Date: May 15, 2006

Press Release

Testimony of Hassan Hussein, Foreign Relations head of the Oromo Liberation Front (OLF), at EU Parliamentary hearing

Honorable Chairperson, Esteemed Lawmakers and Invited Guests :


Thank you for holding these important hearings

My name is Hassan Hussein, head of Foreign Relations with the OLF.

Today I speak not only on behalf of OLF but also ONLF and SLF. To the extent that the yearning for these ideals is universal, I speak for all who yearn for freedom and democracy in Ethiopia.

It is an understatement to say that Ethiopia is at a crossroads.  The next year is likely to determine whether we are able, at long last, to overcome the bitter legacy of the past in which small cliques have ruled and the majority suffered and whether Ethiopia becomes a source of regional stability or instability. If Ethiopia descends into chaos, it will be Somalia on steroid.

Over the past year, in consultation with our constituencies inside the country and around the world, we have given much thought to finding ways to resolve the current crisis.  After sober analysis and soul searching, we have concluded that dialogue offers the only way to achieve a lasting solution.

Honorable Chairperson and Your Excellencies ,

In order to get such a process started, we need the support of the international community.   It is for that reason that we welcome this hearing.

The international community has long played a crucial role in Ethiopian politics.  Unfortunately, rather than supporting democracy, it has usually chosen to back whichever group happened to be in control of the state.

In 1992, interim elections were held which could have led to the creation of a government that represented all of the diverse groups that live within the political boundaries of the Ethiopian state.  Instead, the EPRDF chose to use the tactics of intimidation to prevent other parties--and the OLF, ONLF and SLF in particular--from freely and fairly contesting those elections, making that and all subsequent elections hollow exercises in futility for their respective populations.  In the 14 years since, as Human Rights Watch has documented, the government has systematically and often brutally repressed political activity in Oromia, with rampant violation of human rights.

If the international community had taken a strong stand in support of free and fair elections in 1992, it would have given us a reason to remain in the political process and perhaps avert years of mayhem.  Instead, however, it implicitly sanctioned the EPRDF’s monopolization of power.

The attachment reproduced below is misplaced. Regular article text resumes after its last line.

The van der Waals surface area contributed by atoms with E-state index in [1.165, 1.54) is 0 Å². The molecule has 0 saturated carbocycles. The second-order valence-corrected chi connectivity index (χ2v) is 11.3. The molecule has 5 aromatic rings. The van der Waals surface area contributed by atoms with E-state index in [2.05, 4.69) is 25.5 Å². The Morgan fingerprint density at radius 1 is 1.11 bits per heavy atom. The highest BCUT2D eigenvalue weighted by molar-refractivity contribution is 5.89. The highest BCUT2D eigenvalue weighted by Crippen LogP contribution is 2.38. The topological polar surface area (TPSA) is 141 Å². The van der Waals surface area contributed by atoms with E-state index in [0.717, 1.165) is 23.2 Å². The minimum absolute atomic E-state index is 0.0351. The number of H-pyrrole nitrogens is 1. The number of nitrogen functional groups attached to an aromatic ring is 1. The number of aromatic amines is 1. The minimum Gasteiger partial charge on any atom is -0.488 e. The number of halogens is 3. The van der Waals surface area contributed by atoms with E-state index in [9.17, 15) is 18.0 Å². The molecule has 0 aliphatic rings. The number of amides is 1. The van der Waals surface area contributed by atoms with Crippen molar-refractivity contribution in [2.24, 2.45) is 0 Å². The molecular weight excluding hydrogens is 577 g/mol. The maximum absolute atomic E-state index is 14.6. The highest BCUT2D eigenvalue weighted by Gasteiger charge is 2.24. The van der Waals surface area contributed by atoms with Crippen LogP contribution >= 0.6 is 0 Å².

As a result of last May’s elections, the international community now has a new opportunity to support the struggle for freedom and democracy.

Those elections demonstrated that the peoples are unwilling to be ruled as they have been for the last fifteen years. It should now be clear that the present rulers cannot continue to monopolize power without resorting to increasingly draconian measures, instigating more instability.

Fuelled by frustration by the absence of real choices in the elections and lack of political settlement to legitimate political demands, a popular uprising has been underway in Oromia since November.  As in apartheid South Africa of the early 1970s, students have been in the forefront.  In response, the ruling party has stepped up repression. Many have been killed.  As I speak, thousands are being detained without trial. A military confrontation is ongoing in Ogaden. The Sidama face heightened suppression. Repression is fuelling tension all over the country. Unfortunately, these violations are taking place in the countryside - away from the watchful eyes of the media.

Events in Oromia, Somali state and Sidama demonstrate that the people are no longer willing to endure their traditional status as second-class citizens. The experiment in democracy in Ethiopia needs the meaningful participation of historically marginalized groups--who make up the majority population in Ethiopia-- to be successful; else the problem would simply be postponed.

Your Excellencies ,

We believe now is an opportune time to launch an all-inclusive process that would afford us all a new beginning. It gives me a great pleasure to inform you that we are currently talking to various parties on how to initiate such a new beginning. Charting this new course requires the participation of all--including the ruling party and the international community.

An extraordinary situation now prevails--demanding extraordinary solutions. We sincerely believe that the only way out of the quagmire is dialogue. 

It is my hope that the EU would partner with us in the search for just peace and a genuine transition to freedom and democracy.

Thank you.


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